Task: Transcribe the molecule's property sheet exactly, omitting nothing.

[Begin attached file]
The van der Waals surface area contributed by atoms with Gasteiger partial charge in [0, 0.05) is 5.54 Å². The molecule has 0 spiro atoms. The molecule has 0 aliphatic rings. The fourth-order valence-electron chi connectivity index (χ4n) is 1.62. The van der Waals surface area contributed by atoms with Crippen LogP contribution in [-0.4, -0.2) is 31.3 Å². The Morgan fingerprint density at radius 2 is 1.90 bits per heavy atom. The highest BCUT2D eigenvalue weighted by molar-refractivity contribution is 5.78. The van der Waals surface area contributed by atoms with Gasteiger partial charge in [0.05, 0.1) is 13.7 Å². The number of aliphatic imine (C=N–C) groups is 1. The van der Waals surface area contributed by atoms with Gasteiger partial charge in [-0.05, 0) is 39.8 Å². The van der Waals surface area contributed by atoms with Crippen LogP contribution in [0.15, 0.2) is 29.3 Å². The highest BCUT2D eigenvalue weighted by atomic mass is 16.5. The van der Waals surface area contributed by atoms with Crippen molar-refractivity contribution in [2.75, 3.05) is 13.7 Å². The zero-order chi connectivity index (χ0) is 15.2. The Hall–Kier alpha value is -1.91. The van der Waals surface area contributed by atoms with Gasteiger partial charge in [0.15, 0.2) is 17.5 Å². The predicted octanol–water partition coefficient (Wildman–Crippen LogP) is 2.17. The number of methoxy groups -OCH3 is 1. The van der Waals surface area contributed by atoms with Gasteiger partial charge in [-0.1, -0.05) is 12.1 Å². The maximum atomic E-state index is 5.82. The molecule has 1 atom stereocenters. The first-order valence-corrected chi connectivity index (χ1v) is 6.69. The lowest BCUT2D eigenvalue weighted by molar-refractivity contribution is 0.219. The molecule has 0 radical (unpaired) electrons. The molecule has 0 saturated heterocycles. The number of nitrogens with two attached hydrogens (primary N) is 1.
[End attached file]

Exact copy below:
The van der Waals surface area contributed by atoms with Gasteiger partial charge in [0, 0.05) is 5.54 Å². The molecule has 0 spiro atoms. The molecule has 0 aliphatic rings. The fourth-order valence-electron chi connectivity index (χ4n) is 1.62. The van der Waals surface area contributed by atoms with Crippen LogP contribution in [-0.4, -0.2) is 31.3 Å². The Morgan fingerprint density at radius 2 is 1.90 bits per heavy atom. The highest BCUT2D eigenvalue weighted by molar-refractivity contribution is 5.78. The van der Waals surface area contributed by atoms with Gasteiger partial charge in [0.05, 0.1) is 13.7 Å². The number of aliphatic imine (C=N–C) groups is 1. The van der Waals surface area contributed by atoms with Gasteiger partial charge in [-0.05, 0) is 39.8 Å². The van der Waals surface area contributed by atoms with Crippen LogP contribution in [0.15, 0.2) is 29.3 Å². The highest BCUT2D eigenvalue weighted by atomic mass is 16.5. The van der Waals surface area contributed by atoms with Crippen molar-refractivity contribution in [2.75, 3.05) is 13.7 Å². The zero-order chi connectivity index (χ0) is 15.2. The Hall–Kier alpha value is -1.91. The van der Waals surface area contributed by atoms with Gasteiger partial charge in [0.15, 0.2) is 17.5 Å². The predicted octanol–water partition coefficient (Wildman–Crippen LogP) is 2.17. The number of methoxy groups -OCH3 is 1. The van der Waals surface area contributed by atoms with Gasteiger partial charge in [-0.1, -0.05) is 12.1 Å². The maximum atomic E-state index is 5.82. The molecule has 1 atom stereocenters. The first-order valence-corrected chi connectivity index (χ1v) is 6.69. The lowest BCUT2D eigenvalue weighted by molar-refractivity contribution is 0.219. The molecule has 0 radical (unpaired) electrons. The molecule has 0 saturated heterocycles. The number of nitrogens with two attached hydrogens (primary N) is 1.